Overall Rating: ★★★★★
Narrator: Rebekkah Ross
Audiobook Length: 12hr 34m
Release Date: 8-07-2018
Reading Time: 5 minutes
City girl Calla Fletcher attempts to reconnect with her estranged father, and unwittingly finds herself torn between her desire to return to the bustle of Toronto and a budding relationship with a rugged Alaskan pilot in this masterful new romance from acclaimed author K.A. Tucker.
Calla Fletcher was two when her mother took her and fled the Alaskan wild, unable to handle the isolation of the extreme, rural lifestyle, leaving behind Calla’s father, Wren Fletcher, in the process. Calla never looked back, and at 26, a busy life in Toronto is all she knows. But when her father reaches out to inform her that his days are numbered, Calla knows that it’s time to make the long trip back to the remote frontier town where she was born.
She braves the roaming wildlife, the odd daylight hours, the exorbitant prices, and even the occasional – dear God – outhouse, all for the chance to connect with her father: a man who, despite his many faults, she can’t help but care for. While she struggles to adjust to this new subarctic environment, Jonah – the quiet, brooding, and proud Alaskan pilot who keeps her father’s charter plane company operational – can’t imagine calling anywhere else home. And he’s clearly waiting with one hand on the throttle to fly this city girl back to where she belongs, convinced that she’s too pampered to handle the wild.
Jonah is probably right, but Calla is determined to prove him wrong. As time passes, she unexpectedly finds herself forming a bond with the burly pilot. As his undercurrent of disapproval dwindles, it’s replaced by friendship – or perhaps something deeper? But Calla is not in Alaska to stay and Jonah will never leave. It would be foolish of her to kindle a romance, to take the same path her parents tried – and failed at – years ago.
It’s a simple truth that turns out to be not so simple after all.
First Line: “November 15, 1993. Anchorage, Alaska. Wren sets the two navy suitcases next to the stroller and then reaches for the cigarette precariously perched between his lips, taking a long, slow drag. He releases smoke into the frigid air. ‘Just these?'”
K.A. Tucker does not disappoint with this epic tale of love. Calla is on a mission to get closure with her father (who’s dying in Alaska), and falls in flove with one of his bush pilots. Being a backcountry pilot myself, this. was. my. juju!!
But of course this story is all too familiar since Calla‘s mother fell in love with a pilot, married him, only to leave him to return to the frilly city. Her beau didn’t follow her, if you’re wondering. He didn’t even go after her to beg for forgiveness! Pig. Not that I blame him…a world of isolation sounds fan-freaking-tastic.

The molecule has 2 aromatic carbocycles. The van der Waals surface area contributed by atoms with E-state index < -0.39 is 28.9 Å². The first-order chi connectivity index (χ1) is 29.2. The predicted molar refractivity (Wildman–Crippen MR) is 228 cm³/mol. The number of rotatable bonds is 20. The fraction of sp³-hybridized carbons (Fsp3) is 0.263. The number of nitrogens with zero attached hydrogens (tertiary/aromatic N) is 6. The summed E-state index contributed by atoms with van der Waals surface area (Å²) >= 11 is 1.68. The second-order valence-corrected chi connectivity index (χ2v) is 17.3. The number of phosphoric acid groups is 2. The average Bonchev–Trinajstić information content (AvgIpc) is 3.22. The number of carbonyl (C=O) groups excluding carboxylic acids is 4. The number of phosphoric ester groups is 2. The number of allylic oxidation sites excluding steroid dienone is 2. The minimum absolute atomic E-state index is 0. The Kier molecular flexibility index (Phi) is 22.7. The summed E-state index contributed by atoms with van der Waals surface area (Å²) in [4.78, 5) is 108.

Fate repeats itself, and Calla stands in her mother’s shoes as she falls deep for a brooding, flying hottie. She also learns more about her father, the man she’s always considered a stranger, and learns to love him, too. Her transformation is perfection. She goes from a self-centered little city brat to a woman who is passionate about her small community, someone selfless and considerate. I’m crying just thinking about it.
“…He doesn’t want me there. He wasn’t even going to tell me. He was just going to go and die, without giving me any warning.” My voice cracks. This man who I don’t even know still wounds me so deeply.
Ugg my heart. ?
This is my favorite read of 2019 thus far. Easily. Other than my own book babies that I absolutely adore, K.A. Tucker is right up there with the manuscripts I’ve written myself. That’s how much I love her and her writing.
The Simple Wild is entirely from Calla‘s perspective which I appreciated, and the only thing that really bugged me was the sexy yeti pilot said something along the lines of “don’t touch the rudder pedals, they turn the plane” right around the time him and Calla have serious sexy times and he’s flying her in the Alaska backcountry.
This bugged me because rudder pedals don’t turn an aircraft. They control yaw (which is rotation about the y-axis of an aircraft), so that fact annoyed me, and I wish she hadn’t made that typo. But hey, there’s a reason I never read books with pilots in them because there’s always a mistake. But this one was most definitely worth it even with that blip that only a pilot would know.
Usually I write a cute summary of a book before diving into my opinion about it, but does that book blurb cover everything or what!? We just dive right into that delicious conflict. The Simple Wild is just PHENOMENAL. It’s immaculate. It’s one of a kind. I mean, I wanted to move to Alaska after reading this book. That’s how delusional I am. I’m going to say nothing except rough, yeti men are yummy, and pilots are hot. Five stars.